I have several questions about the current situation in Haiti. We’ve seen over the past few weeks rebel forces burning and pillaging town after town on their way to the capital in an effort to remove President Aristide from power. How did we get to this point of civil strife in Haiti? Who will step in and help the Haitians?
First, how did Haiti get to it’s current situation? One of the famous foreign policy interventions of the Clinton Presidency was the controversial decision to return Jean Bertrand Aristide to power in Haiti in 1994. Since 1994, both as president and later as the power broker behind the presidency of Ren Preval and the Lavalas Party, Mr. Aristide has ruled Haiti like a mob don. He has extorted the business community, trampled on the 1987 constitution and terrorized his political and economic opponents. Haiti’s 1994 Presidential election, in which less than 5% of Haitians voted, was a sham. Five international human rights organizations released a joint statement denouncing the election’s violent political climate. Amnesty International called upon the Lavalas Party to condemn acts of intimidation and violence committed in the party’s name. The European Union voted to withhold aid. In response, the Clinton Administration sent Anthony Lake, a former Clinton national security adviser, to Port-au-Prince. He came back with an eight-point agreement in which Mr. Aristide promised better behavior in the future. (anything in that sound eerily similar to another dictator’s broken promises?)
Regarded as Haiti’s legitimate president at that time, U.S. authorities granted Mr. Aristide access to the country’s frozen assets, most notably the long distance telephone royalties due to Haitian Teleco. According to Christopher Caldwell, writing in the July 1994 American Spectator, Mr. Aristide “raised hackles at the Latin America division of AT&T by ordering the proceeds from Haiti’s international phone traffic moved to a numbered Panamanian account.” So it is worth revisiting the status of Haiti today, especially to ask how it came to pass that in the wake of that intervention, President Clinton’s political associates–including a former Democratic Party finance chair, a former White House counselor and Joseph P. Kennedy II–ended up in commercial relationships with the Aristide government’s monopoly-owned telephone company.
In November 1993, The Wall Street Journal reported that Mr. Aristide was paying Democratic Party operative Michael Barnes $55,000 a month to lobby for U.S. action to reinstate him. With the help of U.S. troops, he returned to Haiti. After regaining Haiti’s presidency, the telephone monopoly continued to be useful. Because Haiti is one of the top three markets in the region for long distance calls from the U.S., the monopoly is a cash cow. Mr. Aristide placed loyal Lavalas followers in charge of it, keeping it under his control.
This is pretty interesting. It’s a good thing the Democrat party bills itself as the watchdog of corporate cronyism. It’s nice to know they don’t sell out to “big business” as they claim their political rivals do.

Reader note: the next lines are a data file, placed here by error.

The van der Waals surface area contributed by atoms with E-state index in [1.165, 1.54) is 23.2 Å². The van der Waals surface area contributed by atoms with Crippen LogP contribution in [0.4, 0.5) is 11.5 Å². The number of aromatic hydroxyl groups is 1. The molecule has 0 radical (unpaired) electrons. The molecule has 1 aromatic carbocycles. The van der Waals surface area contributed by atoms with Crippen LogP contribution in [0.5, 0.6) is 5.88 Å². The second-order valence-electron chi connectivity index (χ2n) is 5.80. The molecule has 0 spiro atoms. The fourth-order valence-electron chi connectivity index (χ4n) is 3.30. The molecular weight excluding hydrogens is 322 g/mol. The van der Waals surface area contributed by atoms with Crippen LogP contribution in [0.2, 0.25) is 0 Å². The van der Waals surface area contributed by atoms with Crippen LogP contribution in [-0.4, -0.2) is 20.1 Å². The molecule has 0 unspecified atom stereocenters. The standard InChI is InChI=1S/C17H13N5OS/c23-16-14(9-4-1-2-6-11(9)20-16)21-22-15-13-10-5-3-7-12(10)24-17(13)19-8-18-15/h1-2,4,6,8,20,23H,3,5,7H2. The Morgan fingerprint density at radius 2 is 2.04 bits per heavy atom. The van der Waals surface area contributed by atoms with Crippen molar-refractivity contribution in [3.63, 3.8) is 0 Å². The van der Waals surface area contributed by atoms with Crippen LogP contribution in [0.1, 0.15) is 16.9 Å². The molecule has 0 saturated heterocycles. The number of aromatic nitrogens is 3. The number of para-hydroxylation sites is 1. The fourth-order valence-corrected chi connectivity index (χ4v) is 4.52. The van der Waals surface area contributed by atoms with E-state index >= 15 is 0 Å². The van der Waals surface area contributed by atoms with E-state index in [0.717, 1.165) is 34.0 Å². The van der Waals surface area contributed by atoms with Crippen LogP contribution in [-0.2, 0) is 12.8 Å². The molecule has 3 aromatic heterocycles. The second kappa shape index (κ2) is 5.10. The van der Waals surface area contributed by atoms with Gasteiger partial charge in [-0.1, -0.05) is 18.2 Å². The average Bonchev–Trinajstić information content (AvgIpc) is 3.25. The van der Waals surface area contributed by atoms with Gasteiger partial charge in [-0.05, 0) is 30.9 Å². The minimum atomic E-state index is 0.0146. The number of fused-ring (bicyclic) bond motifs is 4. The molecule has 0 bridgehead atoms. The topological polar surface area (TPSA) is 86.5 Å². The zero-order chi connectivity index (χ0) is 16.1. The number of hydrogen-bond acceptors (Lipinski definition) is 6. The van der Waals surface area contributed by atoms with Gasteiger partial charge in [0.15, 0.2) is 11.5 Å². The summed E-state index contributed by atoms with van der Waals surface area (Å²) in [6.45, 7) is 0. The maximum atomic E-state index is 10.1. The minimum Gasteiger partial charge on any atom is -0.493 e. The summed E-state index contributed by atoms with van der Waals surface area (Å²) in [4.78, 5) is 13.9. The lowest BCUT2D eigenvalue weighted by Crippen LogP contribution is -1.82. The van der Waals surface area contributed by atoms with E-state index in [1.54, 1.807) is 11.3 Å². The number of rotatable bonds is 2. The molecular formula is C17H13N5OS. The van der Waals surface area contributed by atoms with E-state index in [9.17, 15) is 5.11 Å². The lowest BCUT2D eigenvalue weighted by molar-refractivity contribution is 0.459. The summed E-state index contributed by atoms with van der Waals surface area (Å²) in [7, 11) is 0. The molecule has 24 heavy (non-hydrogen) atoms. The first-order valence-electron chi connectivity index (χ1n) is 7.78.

So let’s move on to how Haiti resolves its current conflict. As is par for the course, they’ve come running to the U.S. in a frantic “dial 911″ mode requesting assistance. The Bush Administration has asked the criminal dictator to step down. What’s oddly missing in this scenario is the screams and whines for United Nations actions. Where are the Lefties who acted as human shields in Iraq? Where are the lefties who blamed Bush for being a cowboy and wanted United Nations approval before deciding a course of action?
Oh, here they are. John Kerry said that if he were president, he would be pressing Haitian rebels to back off their goal of toppling Mr. Aristide, perhaps by threatening the deployment of an international peacekeeping force. Threatening? You mean without seeking the U.N.’s approval? What kind of cowboy are you?
Kerry continued, “I think you’ve got to be real and threatening,” he said. His message to the rebels, he said, would be: “You’re not going to take over, you’re not kicking him out, this democracy is going to be sustained, we’re willing to put in a new government, new prime minister, we’re willing to work with you, but you’re not going to succeed in your goal of exiling, Mr. Aristide. And unless that’s clear, you can’t necessarily stop it in its tracks.” (a side note to this is that Kerry’s idea of “democracy” was actually an election in which less than 5% of the citizens actually voted and five international human rights organizations released a joint statement denouncing the election’s violent political climate.)
Well how about that revelation, Mr. Kerry? If you were president you’d threaten the bad guys. You call for regime change and put your foot down. You deploy troops to stop the murderous rampage.
and yet, with a unanimous U.N. resolution and congressional approval (which you voted in) you claim the Bush adminstration somehow acted wrongly by removing Saddam Hussein from power.
Maybe the United Nations will step up to its obligation and do something this time….. probably not.